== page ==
“Officialdom” Downgrades US

From an institutional trading desk:


S&P’s revision to the outlook on the United States’ sovereign credit rating to negative from stable this morning provoked a wide range of reactions. Not terribly significant in the sense that the outlooks on issuers’ credit ratings are revised up and down by the ratings agencies every day, and not terribly significant in the sense that the markets didn’t move all that much, the revision has nonetheless touched a nerve. Why?

For starters, it is the first admission by what I call “officialdom” that the means by which we extricated ourselves from the debt deflation of 2007-09 carry negative consequences. Who knows if the big swings in the market are caused by shifts in the dominant narrative or whether the narrative shifts in response to the swings in the market, but either way today’s action by S&P introduces a new narrative into the mix. This crisis isn’t over; it’s just entered into a new phase. This was never a mere cyclical recession anyway and now we have a choice: tighten our belts to preserve our preeminent financial standing in the world, or roll the dice on further policy accommodation at the risk of the a debilitating, Greece-like implosion.

That’s a far cry from the present dominant narrative which goes something like this: Short-termism of the kind displayed during last December’s “budget compromise” is irresponsible and will cost us dearly at some point, but it also symbolizes policymakers’ desire to do “whatever it takes” in the short term in order to keep this recovery going. Don’t fight these policymakers – at least, not until after the 2012 elections.

One of these narratives is bearish for financial asset prices and one of them is bullish. No prizes for guessing which is which.

Secondly, should an actual downgrade of the U.S.’s issuer rating to AA+ materialize, and should it be followed by downgrades by Moody’s and Fitch, there are all sorts of question marks about what kind of friction would result from institutional rigidities. For example, many institutions around the world have mandates to invest certain percentages of their funds in AAA securities. Presumably, downgrades by two or three of the agencies would spark a good deal of selling by those institutions.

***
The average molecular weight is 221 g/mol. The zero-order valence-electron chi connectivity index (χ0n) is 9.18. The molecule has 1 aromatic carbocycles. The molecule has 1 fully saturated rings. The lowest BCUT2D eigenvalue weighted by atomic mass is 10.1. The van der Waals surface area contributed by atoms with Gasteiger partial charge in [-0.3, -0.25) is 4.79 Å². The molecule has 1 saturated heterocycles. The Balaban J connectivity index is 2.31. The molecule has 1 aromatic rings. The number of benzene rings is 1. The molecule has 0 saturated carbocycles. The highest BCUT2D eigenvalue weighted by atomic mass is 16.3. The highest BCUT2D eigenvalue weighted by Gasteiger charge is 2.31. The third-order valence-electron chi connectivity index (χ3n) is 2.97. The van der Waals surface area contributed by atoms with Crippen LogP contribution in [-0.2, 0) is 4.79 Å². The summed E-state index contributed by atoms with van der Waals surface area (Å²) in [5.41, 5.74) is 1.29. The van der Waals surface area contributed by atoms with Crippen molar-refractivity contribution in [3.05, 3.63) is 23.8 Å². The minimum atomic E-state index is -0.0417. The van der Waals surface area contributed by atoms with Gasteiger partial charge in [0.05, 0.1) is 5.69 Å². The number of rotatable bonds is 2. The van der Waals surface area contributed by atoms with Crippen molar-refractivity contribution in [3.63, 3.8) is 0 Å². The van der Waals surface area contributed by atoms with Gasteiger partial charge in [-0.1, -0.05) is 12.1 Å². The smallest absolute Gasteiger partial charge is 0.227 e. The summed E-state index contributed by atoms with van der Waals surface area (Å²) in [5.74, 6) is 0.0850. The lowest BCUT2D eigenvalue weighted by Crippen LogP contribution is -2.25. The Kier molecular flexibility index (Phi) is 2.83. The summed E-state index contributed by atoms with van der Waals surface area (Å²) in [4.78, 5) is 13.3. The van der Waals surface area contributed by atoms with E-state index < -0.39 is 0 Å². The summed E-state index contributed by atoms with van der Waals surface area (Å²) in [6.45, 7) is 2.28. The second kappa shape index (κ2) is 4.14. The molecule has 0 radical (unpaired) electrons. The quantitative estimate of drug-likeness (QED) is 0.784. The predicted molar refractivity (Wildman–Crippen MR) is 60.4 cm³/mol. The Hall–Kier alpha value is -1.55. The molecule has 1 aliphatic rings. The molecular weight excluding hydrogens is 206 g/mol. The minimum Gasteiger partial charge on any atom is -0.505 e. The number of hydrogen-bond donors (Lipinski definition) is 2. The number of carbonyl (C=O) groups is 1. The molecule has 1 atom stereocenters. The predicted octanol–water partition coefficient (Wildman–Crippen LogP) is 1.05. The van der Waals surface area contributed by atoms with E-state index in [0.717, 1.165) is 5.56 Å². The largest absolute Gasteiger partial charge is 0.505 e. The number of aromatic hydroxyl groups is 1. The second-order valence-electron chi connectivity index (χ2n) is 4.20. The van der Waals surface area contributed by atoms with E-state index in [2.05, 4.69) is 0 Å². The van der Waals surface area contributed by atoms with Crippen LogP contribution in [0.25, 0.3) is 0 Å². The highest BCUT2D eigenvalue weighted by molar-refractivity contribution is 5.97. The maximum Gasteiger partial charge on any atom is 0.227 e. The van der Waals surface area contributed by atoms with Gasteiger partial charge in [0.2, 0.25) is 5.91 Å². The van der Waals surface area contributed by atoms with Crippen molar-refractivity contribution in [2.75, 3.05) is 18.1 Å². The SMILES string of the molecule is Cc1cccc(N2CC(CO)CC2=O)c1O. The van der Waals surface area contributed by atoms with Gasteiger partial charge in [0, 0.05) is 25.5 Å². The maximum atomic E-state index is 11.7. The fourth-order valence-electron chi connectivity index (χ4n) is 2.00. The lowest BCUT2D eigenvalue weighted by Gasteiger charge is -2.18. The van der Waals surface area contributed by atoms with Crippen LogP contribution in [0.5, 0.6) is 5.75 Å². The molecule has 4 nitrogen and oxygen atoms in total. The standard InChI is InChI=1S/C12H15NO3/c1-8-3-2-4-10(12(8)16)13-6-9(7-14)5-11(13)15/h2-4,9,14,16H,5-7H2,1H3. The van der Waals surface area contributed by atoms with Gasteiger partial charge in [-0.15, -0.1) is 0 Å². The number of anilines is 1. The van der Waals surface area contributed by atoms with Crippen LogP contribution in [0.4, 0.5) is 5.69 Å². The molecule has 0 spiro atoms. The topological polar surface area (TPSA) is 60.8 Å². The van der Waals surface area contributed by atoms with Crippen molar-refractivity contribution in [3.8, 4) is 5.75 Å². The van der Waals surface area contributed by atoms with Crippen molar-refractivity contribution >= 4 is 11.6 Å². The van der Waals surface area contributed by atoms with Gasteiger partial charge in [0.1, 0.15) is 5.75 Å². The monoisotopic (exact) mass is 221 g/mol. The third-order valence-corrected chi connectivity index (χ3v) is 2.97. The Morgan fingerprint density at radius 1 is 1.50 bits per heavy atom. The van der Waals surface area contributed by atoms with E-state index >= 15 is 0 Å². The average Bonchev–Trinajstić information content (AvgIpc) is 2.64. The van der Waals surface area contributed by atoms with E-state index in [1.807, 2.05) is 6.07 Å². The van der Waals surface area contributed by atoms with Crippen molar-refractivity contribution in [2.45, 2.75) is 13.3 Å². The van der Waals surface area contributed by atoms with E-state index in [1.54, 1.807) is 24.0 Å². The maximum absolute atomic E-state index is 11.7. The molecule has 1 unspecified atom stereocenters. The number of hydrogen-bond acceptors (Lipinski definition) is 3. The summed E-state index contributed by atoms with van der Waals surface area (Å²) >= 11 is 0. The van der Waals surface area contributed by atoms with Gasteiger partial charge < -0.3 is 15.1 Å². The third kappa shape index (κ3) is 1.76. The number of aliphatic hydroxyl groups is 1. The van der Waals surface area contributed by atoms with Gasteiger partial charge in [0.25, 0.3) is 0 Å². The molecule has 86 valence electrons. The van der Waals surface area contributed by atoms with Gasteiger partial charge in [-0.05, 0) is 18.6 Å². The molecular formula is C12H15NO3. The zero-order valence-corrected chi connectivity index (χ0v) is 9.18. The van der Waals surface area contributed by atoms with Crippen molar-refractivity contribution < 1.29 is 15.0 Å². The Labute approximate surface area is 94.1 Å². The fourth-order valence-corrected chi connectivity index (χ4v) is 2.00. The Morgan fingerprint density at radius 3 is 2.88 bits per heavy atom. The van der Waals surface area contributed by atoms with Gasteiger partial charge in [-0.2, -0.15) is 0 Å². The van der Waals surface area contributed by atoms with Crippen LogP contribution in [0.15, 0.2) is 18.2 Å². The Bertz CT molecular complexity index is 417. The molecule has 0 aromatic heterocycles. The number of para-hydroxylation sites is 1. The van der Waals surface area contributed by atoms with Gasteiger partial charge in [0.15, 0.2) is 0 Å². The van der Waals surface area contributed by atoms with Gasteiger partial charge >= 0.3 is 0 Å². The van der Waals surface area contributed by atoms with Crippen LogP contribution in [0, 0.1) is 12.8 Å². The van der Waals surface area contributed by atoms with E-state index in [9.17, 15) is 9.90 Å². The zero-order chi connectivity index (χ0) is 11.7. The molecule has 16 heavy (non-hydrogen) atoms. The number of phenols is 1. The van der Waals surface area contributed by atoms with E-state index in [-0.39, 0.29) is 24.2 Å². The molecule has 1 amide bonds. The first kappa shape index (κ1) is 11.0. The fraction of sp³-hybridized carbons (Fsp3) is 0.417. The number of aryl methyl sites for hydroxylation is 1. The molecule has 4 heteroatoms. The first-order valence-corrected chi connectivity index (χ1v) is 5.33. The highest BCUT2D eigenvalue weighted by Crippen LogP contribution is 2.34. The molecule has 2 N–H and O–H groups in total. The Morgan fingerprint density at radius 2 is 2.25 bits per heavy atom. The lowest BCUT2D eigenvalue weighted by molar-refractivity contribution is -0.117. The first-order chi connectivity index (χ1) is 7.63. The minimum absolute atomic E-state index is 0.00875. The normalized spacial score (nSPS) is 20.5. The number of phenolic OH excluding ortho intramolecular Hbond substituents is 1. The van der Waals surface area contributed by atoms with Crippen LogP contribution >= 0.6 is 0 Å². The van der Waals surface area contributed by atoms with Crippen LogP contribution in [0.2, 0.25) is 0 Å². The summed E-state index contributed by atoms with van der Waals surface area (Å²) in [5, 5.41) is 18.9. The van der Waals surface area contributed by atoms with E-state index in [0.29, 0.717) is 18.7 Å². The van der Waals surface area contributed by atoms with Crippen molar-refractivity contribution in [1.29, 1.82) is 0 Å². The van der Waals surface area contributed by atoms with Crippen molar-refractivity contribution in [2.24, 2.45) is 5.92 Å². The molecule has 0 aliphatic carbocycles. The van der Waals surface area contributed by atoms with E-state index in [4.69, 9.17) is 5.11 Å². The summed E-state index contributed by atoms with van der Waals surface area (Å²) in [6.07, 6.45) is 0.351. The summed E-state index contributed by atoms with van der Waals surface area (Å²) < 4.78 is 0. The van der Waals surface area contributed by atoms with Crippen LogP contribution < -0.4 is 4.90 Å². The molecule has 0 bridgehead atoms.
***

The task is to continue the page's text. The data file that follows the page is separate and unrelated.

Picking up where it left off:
What about Treasuries’ hypothecation value? If they’re not AAA anymore, would they be accepted as collateral in the repo market on the same terms that are offered today? Or, would extra collateral need to be posted – or would the interest rate charged need to rise? What effect would this have on liquidity, on the very “money-ness” – to borrow Doug Noland’s term – of Treasury securities? Male model Derek Zoolander once said, “Water is the essence of wetness, and wetness is the essence of beauty.” Likewise, 100% hypothecation value is the essence of risk-free, and risk-free is the essence of moneyness. In Minskian terms, a decline in the moneyness of Treasuries would make it more difficult for levered entities to “make position” which in turn would make the financial system more fragile, more susceptible to crises.

I’ll go one step further: this revision, this oh-so-minor revision, is in fact a policy tightening. Despite the fact that several additional steps would need to be taken by the ratings agencies before any of these liquidity difficulties came to pass, I believe that the shock of today’s announcement amounts to a more significant policy tightening than that which will occur in June when the Fed ends QE2. The end of QE2 is part of a carefully prepared script and therefore will have no real impact on market participants’ behavior (by design). Besides, quantitative easing produces diminishing returns (it puts cash assets on banks’ balance sheets, enhancing their ability to make position, but relaxed FAS 167 guidance has already alleviated any difficulty in making position by absolving the really bad assets from mark-to-market accounting) which means that ending QE2 will not be significant in the context of financial sector liquidity.

Check out the chart below which shows the implied yield difference between 3-month Eurodollar futures and the 3-month overnight index swap (a proxy for interbank lending risk) on an intraday basis going back about a month. It shows that the yield difference spiked about 3 basis points higher on the heels of S&P’s announcement this morning.

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It’s not an insignificant move, that 3 basis point spike, but the chart above on the right puts it into context. If I’m right and S&P’s announcement does in fact constitute an actual policy tightening, it either hasn’t hit full bore yet or it’s simply a very slight tightening. This context is important because even the cleverest theories amount to nothing if there’s no follow-through in the markets.

However, if, after the political and financial establishment gets done telling us all to quit our worrying and that today’s action by S&P has no practical significance, traders get to thinking about the very real implications this action has for financial instability in the future (and traders are forward-looking, right?), we might be looking at a downside catalyst for risk assets including stocks.

At this point, I want to soak up any and all arguments the conclusion of which is that S&P’s revision is not significant before revising my own near-term bullish stance. It was definitely an unnerving day, though, wasn’t it? Between that and the European difficulties (the True Finns!), it’s a testament to traders’ undying optimism that the market managed to pare nearly half of its losses in the afternoon.

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